Tag Archives: landscape watercolours

Walking.

I have always enjoyed walking.

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When I returned to the UK in 1993 and moved to Crickhowell, Wales (The Magical Town of Crickadoon) I made the decision to stop driving.

This image of one of the landscapes I walked in every day during the twelve years that I lived and worked in Crickhowell, is painted over an old sketch.       I am using a mix of watercolour/gouache.

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Having lived and worked in the States for twenty eight years and at times felt as if a car was attached to my body, I decided – no more. 

I must admit that driving was never something I really enjoyed, unless on an open, empty road where I never had to parallel park!:)

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This meant organising my life in such a way that I could walk to everything, and that’s what I did and continue to do today.

As long as I could get the basics…i.e. food and art supplies, I didn’t need a car….and when living in Crickhowell, I could walk to thirteen pubs, all of which served very good food:)

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Living in greater London, I am well placed in terms of having all my needs met within walking distance and public transportation is excellent.    (of course we do have deliveries of just about everything today, including art supplies.)

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I continue to walk somewhere every day and find the rhythm of walking to be an excellent form of meditation…often a time when ideas come to me.

a time when I am able to think of Magical Hummingbirds…..

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Procrastination……the action of delaying or postponing something……

‘Procrastination is the bad habit of putting off until the day after tomorrow what should have been done the day before yesterday.’   Napoleon Hill. 

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This does make me smile.    Up until the age of nearly forty, I tended to procrastinate.

To make up for my procrastination, I would then binge paint, or do things in great bursts of energy, lacking any real rhythm or consistency which played havoc with me and my work.

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I would write long letters to people, and then not send them!   What was I thinking????

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Then, everything changed.     When I was almost forty, I made a personal commitment to establish rhythms in my life.     Rhythms and schedules that would work for me.

The suspect word  ‘moderation’ came into my daily life and with it  I found that I was able to accomplish so much more.

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With new habits, life in general became more manageable and enjoyable.

As time went by, I recognised that rhythms and routines can and do evolve with the inevitable changes we experience in life….after all, nothing is set in stone.

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A Bientôt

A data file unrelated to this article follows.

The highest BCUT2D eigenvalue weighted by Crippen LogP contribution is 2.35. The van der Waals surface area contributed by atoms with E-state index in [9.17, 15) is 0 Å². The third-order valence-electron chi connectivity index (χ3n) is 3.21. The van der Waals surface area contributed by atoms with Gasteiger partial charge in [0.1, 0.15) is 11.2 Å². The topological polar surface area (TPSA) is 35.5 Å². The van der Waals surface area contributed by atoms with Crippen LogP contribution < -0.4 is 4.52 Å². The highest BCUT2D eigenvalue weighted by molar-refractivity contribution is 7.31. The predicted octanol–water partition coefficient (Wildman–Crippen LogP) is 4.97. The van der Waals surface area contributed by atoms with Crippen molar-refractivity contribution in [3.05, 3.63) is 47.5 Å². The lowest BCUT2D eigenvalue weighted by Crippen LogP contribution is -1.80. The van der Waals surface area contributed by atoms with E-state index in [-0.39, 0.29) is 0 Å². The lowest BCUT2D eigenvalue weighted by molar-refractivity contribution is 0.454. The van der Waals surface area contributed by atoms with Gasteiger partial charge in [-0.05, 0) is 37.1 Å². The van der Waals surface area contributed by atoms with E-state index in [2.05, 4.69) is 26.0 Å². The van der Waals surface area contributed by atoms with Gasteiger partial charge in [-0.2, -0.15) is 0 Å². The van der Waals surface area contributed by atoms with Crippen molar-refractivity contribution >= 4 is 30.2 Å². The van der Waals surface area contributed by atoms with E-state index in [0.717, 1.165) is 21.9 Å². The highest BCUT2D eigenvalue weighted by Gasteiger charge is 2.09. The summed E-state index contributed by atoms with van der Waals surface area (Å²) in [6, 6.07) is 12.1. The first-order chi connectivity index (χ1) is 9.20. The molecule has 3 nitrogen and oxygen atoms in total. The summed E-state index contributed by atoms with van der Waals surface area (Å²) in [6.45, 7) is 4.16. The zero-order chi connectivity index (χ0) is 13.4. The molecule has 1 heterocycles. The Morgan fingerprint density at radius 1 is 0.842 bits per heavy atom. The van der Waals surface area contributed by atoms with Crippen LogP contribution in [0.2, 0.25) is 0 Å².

Tutorial 5. Warm up landscape.

In this short video, I am using the same techniques used in the Calla Lily tutorial.

This is a warm up exercise that I have used for many years. You end up with a little landscape painting, which again can be modified in many different ways, by changing the horizon line, adding some mountains, etc. The key is that it’s all about warming up and playing. By the way any colours can be used.

Before e mail, when I would send lots of snail mail around the world, I would paint these little landscapes on the envelopes. A great way to warm up, and the receivers always enjoyed.

For the sky area I am using – Winsor & Newton Cotman series, Turquoise and Dioxazine Violet.

Between the sky and land, Winsor & Newton Gold Green, and a mix of Prussian Blue and Burnt Sienna for the foreground.

I use a knife or credit card to scrape out grasses in the foreground.

It’s important to note that I don’t use black in my watercolours. Rather I mix Prussian Blue and Burnt Sienna for my darks. I would suggest that you play with swatches of this combination.

Note that I bring colour from the top of the painting into the foreground….because the sky naturally reflects upon the land. Everything reflects and everything is interconnected. This also helps to balance and bring harmony to the image.

This little story points out how our minds are conditioned by what we are taught, rather than what we actually see or experience.

When giving a workshop in Wales one beautiful sunny January morning, one of the participants painted a landscape he had seen on the way to the workshop. He explained that the fields in the landscape was actually blue, and then went onto say that as there are no blue fields in winter, he painted them brown……..

The fact was, the man had seen blue fields. He had seen the reflection of the clear blue sky onto the white frost covering the fields. Rather than believe what he actually observed, he instinctively chose to go with what he had been taught.

When we first enter the world, we are naturally full of curiosity and wonder.

By the time we come to the end of our formative years, at around seven, the narrow definition that our culture has imposed upon us has taken hold.

Happy warming up and playing.

All these exercises can be found in my book The Apple Exercise. The book is available through the products page of my website at http://www.janetweightreed.co.uk

A Bientôt